STUDY OF MITIGATION OF TURBINE BLADE TIP LEAKAGE FLOWS USING TIP LEAKAGE INTERRUPTER

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Author:
Andichamy, Veerandra Chakkarava
Graduate Program:
Aerospace Engineering
Degree:
Master of Science
Document Type:
Master Thesis
Date of Defense:
July 17, 2017
Committee Members:
  • Cengiz Camci, Thesis Advisor
Keywords:
  • Turbine blade tip
  • Tip leakage flows
  • leakage vortex
  • Leakage vortex mitigation
  • turbine blade tip design
  • blade tip modification
Abstract:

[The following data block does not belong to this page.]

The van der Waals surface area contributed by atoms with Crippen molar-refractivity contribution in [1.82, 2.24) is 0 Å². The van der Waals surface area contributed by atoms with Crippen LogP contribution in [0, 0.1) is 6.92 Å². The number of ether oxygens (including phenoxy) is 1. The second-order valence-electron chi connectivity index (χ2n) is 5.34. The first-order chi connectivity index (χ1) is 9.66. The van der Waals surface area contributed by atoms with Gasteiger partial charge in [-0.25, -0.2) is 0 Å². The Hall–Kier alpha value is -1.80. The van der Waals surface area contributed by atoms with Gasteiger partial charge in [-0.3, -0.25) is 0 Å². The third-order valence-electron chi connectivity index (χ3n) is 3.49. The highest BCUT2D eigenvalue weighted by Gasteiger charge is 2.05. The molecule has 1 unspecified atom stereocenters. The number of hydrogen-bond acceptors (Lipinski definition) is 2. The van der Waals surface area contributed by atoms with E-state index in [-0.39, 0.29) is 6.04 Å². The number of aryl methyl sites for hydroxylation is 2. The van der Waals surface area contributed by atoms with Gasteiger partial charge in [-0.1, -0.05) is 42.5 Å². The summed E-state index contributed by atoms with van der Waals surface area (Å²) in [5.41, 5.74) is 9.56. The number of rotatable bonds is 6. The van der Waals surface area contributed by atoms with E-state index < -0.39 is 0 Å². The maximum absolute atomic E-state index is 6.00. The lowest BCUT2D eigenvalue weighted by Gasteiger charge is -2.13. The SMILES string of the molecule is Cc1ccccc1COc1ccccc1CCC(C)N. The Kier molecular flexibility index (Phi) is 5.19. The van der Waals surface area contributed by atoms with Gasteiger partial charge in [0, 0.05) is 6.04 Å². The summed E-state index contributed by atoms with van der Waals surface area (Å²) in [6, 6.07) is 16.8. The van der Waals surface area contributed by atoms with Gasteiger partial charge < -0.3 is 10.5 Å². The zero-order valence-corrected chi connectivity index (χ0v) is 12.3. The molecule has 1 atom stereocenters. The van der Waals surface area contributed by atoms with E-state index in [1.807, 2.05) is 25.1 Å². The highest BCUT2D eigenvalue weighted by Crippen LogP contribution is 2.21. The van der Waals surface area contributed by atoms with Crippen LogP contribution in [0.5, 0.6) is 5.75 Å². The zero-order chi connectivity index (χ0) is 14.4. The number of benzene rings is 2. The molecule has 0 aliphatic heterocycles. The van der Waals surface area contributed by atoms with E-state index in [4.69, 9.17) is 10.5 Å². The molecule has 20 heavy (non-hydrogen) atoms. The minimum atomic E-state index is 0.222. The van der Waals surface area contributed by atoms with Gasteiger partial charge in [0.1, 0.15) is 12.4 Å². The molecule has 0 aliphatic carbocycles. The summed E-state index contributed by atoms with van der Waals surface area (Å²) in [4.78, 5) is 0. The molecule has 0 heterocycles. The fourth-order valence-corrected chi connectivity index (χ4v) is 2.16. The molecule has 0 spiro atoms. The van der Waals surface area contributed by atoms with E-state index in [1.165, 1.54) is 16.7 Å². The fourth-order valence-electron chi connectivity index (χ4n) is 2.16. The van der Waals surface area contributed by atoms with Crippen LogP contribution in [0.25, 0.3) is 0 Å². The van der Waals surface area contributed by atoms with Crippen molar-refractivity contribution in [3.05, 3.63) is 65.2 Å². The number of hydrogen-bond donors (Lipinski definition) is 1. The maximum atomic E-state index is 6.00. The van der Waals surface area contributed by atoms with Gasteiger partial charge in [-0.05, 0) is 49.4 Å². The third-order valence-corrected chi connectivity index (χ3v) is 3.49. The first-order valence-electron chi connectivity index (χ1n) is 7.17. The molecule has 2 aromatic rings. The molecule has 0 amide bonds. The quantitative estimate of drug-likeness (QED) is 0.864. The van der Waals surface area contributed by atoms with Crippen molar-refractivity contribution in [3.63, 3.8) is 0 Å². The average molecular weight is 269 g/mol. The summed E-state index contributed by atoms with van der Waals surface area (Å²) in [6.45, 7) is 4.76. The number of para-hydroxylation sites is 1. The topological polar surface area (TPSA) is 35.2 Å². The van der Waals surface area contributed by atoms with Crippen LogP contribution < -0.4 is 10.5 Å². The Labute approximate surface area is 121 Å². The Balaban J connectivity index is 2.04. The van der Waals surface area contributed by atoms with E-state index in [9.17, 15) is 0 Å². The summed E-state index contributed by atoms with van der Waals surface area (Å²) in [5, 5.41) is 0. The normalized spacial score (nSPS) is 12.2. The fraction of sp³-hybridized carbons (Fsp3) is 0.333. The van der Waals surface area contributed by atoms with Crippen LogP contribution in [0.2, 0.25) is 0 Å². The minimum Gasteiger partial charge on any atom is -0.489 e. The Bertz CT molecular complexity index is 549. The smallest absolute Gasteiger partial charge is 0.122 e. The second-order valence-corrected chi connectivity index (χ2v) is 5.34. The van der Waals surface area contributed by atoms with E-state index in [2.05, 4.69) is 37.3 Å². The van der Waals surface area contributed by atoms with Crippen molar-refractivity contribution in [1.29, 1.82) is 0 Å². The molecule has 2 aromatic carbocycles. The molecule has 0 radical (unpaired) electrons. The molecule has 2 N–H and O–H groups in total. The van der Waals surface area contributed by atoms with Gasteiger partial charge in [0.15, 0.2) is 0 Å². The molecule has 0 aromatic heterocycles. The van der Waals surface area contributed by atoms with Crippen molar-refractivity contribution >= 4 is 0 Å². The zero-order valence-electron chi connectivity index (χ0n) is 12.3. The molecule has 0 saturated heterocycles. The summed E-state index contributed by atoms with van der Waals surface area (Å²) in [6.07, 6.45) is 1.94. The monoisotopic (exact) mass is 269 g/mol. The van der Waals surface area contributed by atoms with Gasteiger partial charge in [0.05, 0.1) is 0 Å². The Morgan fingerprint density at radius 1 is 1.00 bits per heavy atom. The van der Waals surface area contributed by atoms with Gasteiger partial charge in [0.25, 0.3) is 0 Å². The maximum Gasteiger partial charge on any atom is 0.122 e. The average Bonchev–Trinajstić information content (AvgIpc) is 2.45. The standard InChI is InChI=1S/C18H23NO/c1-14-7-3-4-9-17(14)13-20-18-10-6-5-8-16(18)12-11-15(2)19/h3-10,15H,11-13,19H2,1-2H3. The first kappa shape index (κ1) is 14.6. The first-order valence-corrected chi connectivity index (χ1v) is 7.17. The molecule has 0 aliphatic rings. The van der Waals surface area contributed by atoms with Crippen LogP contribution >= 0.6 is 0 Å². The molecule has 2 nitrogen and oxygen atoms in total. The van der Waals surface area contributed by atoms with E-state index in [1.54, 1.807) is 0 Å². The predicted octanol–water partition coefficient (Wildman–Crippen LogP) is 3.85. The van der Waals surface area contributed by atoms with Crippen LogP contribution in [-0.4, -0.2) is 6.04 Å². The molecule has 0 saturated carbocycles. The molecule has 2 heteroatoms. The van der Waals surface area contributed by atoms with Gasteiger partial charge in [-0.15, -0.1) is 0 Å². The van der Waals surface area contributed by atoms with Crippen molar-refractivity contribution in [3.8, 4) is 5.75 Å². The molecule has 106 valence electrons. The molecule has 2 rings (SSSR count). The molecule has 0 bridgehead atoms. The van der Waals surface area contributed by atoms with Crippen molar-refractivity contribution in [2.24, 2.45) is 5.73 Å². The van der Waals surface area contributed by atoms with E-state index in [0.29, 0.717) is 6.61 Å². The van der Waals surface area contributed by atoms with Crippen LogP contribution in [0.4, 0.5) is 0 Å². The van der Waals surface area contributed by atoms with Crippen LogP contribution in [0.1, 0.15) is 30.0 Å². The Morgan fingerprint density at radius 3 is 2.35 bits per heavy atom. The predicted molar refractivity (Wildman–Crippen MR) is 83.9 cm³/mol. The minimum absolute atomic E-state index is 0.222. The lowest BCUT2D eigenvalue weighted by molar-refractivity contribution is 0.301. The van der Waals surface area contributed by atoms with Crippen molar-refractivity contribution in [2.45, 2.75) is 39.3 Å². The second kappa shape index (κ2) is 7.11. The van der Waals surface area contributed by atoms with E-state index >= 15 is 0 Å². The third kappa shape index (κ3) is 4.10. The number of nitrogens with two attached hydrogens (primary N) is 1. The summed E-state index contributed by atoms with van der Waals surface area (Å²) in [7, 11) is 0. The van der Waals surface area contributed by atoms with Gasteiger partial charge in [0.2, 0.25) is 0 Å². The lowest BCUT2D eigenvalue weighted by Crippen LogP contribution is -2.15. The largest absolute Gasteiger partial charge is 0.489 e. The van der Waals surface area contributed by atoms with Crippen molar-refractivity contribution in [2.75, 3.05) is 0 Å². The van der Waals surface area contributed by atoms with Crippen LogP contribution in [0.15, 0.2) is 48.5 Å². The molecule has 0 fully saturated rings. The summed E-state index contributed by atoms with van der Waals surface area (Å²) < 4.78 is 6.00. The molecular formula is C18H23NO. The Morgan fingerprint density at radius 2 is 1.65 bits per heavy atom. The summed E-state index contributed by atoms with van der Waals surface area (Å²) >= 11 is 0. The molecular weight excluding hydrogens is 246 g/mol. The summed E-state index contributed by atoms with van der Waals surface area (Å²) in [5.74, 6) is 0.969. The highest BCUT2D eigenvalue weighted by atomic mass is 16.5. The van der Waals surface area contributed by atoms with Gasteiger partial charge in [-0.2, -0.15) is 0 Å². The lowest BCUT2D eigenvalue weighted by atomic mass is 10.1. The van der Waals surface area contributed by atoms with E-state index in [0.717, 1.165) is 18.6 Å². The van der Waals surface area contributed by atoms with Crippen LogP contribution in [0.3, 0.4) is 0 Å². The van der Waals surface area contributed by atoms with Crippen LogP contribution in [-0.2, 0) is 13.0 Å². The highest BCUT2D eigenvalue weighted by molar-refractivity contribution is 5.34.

The gap between the turbine rotor blade tip and turbine casing surface is essential to prevent rubbing of these two components. Due to presence of this gap, the differential pressure across the blade tip drives fluid flow from pressure side to suction side of the blade tip. This fluid flow is called tip leakage flow and is an important sources of multidisciplinary problems. The aerodynamic losses due to tip leakage flows in a turbine blade accounts for about one third of the overall aerodynamic loss of a present day turbine stage. The tip leakage fluid in general do not go through a significant expansion and work generation process. The solid surfaces in the tip area encounter the fluid areas with the highest absolute total temperature existing in the rotor frame of reference. The tip leakage flows also increase the thermal stresses, induce further thermal oxidation on the blade tip surfaces and on the casing surface. In addition, they may cause significant structural problems and also induce unsteadiness in the turbine flow field. Hence understanding of these tip leakage flows and reducing them are of outmost importance for improving energy efficiency, lifetime and reliability of any future turbine design. The current study uses Tip Leakage Interrupters (TLI) to mitigate some of the adverse effects of the tip leakage flows and improve the efficiency of the turbine stage. The TLI introduced in this study has the ability to alter the tip region flows on the airfoil surfaces. They operate by inducing controlled vortical structures originating from strategically shaped/oriented multiple and sub-miniature vortex generators. The TLIs in this investigation were attached on the suction side of the rotating blade tip sections in the Axial Flow Turbine Research Facility (AFTRF). The AFTRF is a high-pressure, single- stage cold-flow turbine with a 29 bladed rotor at the Department of Aerospace Engineering in the Penn State University. Three different experimental studies were completed on the TLI in which three different parameters such as the mounting location of TLI on the airfoil tip region, the number of TLIs mounted on the blade and the specific orientation of TLI were varied. The influence of the TLI on the leakage flow system was experimentally observed and interpreted using turbine exit total pressure maps obtained with very high spatial resolution. The time accurate and phase-locked total pressure data from the downstream of the modified turbine blade was collected by a high-time-response total pressure probe using a (100 KHz) dynamic pressure sensor. High resolution total pressure maps in a just downstream location of the AFTRF rotor provided detailed scans of the turbine exit field for further interpretations of flow field physics resulting from tip region flows and TLI induced flow systems. The current span-wise measurement resolution is about one percent of the blade span of 123 mm. The system generates 6000 equally spaced measurement points along one revolution of the rotor at a selected span-wise position. A phase-locked measurement system fills the 6000 bins during each revolution of the turbine rotor using a mil-spec optical shaft encoder with high encoding resolution. Each measurement bin occupies a 0.06 degrees in the circumferential direction. The system can collect about 206 data point along one blade pitch in one of the 29 rotor passages. The results obtained from these experiments was used to draw conclusion about the effectiveness of TLIs in reducing the tip leakage flows in the turbine tip region flow field. The ultimate goal of the TLI installations is to increase the total-to-total efficiency of axial flow turbines via the suppression or mitigation of individual tip vortices from each rotor blade.